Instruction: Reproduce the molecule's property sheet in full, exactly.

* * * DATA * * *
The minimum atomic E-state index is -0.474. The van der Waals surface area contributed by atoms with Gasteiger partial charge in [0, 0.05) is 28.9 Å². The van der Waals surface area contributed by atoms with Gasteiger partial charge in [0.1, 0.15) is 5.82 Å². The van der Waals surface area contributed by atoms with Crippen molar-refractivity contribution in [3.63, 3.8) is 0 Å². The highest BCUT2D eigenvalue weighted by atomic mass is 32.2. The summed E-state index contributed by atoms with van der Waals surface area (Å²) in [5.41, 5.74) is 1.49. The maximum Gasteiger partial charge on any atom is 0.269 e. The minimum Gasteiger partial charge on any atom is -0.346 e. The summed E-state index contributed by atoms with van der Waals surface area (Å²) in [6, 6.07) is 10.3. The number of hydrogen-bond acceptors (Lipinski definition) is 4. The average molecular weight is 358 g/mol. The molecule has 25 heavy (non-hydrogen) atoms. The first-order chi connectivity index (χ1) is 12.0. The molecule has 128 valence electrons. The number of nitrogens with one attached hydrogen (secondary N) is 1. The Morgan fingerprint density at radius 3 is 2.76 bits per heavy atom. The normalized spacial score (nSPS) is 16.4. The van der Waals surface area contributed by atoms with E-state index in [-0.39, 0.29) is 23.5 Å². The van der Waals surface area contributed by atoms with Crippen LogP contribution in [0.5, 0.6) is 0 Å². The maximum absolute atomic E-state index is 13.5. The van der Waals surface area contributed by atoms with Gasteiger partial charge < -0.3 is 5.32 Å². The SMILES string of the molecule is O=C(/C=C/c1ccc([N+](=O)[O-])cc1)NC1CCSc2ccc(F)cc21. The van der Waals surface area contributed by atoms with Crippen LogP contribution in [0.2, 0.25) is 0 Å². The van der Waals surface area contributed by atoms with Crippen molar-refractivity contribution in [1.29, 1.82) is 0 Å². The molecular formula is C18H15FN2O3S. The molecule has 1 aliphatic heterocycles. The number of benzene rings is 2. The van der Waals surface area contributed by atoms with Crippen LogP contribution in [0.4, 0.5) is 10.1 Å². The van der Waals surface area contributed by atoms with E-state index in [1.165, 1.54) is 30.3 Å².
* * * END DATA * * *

The minimum atomic E-state index is -0.474. The van der Waals surface area contributed by atoms with Gasteiger partial charge in [0, 0.05) is 28.9 Å². The van der Waals surface area contributed by atoms with Gasteiger partial charge in [0.1, 0.15) is 5.82 Å². The van der Waals surface area contributed by atoms with Crippen molar-refractivity contribution in [3.63, 3.8) is 0 Å². The highest BCUT2D eigenvalue weighted by atomic mass is 32.2. The summed E-state index contributed by atoms with van der Waals surface area (Å²) in [5.41, 5.74) is 1.49. The maximum Gasteiger partial charge on any atom is 0.269 e. The minimum Gasteiger partial charge on any atom is -0.346 e. The summed E-state index contributed by atoms with van der Waals surface area (Å²) in [6, 6.07) is 10.3. The number of hydrogen-bond acceptors (Lipinski definition) is 4. The average molecular weight is 358 g/mol. The molecule has 25 heavy (non-hydrogen) atoms. The first-order chi connectivity index (χ1) is 12.0. The molecule has 128 valence electrons. The number of nitrogens with one attached hydrogen (secondary N) is 1. The Morgan fingerprint density at radius 3 is 2.76 bits per heavy atom. The normalized spacial score (nSPS) is 16.4. The van der Waals surface area contributed by atoms with E-state index in [-0.39, 0.29) is 23.5 Å². The van der Waals surface area contributed by atoms with Crippen LogP contribution in [0.5, 0.6) is 0 Å². The maximum absolute atomic E-state index is 13.5. The van der Waals surface area contributed by atoms with Gasteiger partial charge < -0.3 is 5.32 Å². The SMILES string of the molecule is O=C(/C=C/c1ccc([N+](=O)[O-])cc1)NC1CCSc2ccc(F)cc21. The van der Waals surface area contributed by atoms with Crippen LogP contribution in [0.2, 0.25) is 0 Å². The van der Waals surface area contributed by atoms with Crippen molar-refractivity contribution in [1.29, 1.82) is 0 Å². The molecular formula is C18H15FN2O3S. The molecule has 1 aliphatic heterocycles. The number of benzene rings is 2. The van der Waals surface area contributed by atoms with Crippen LogP contribution in [0.4, 0.5) is 10.1 Å². The van der Waals surface area contributed by atoms with E-state index in [1.165, 1.54) is 30.3 Å².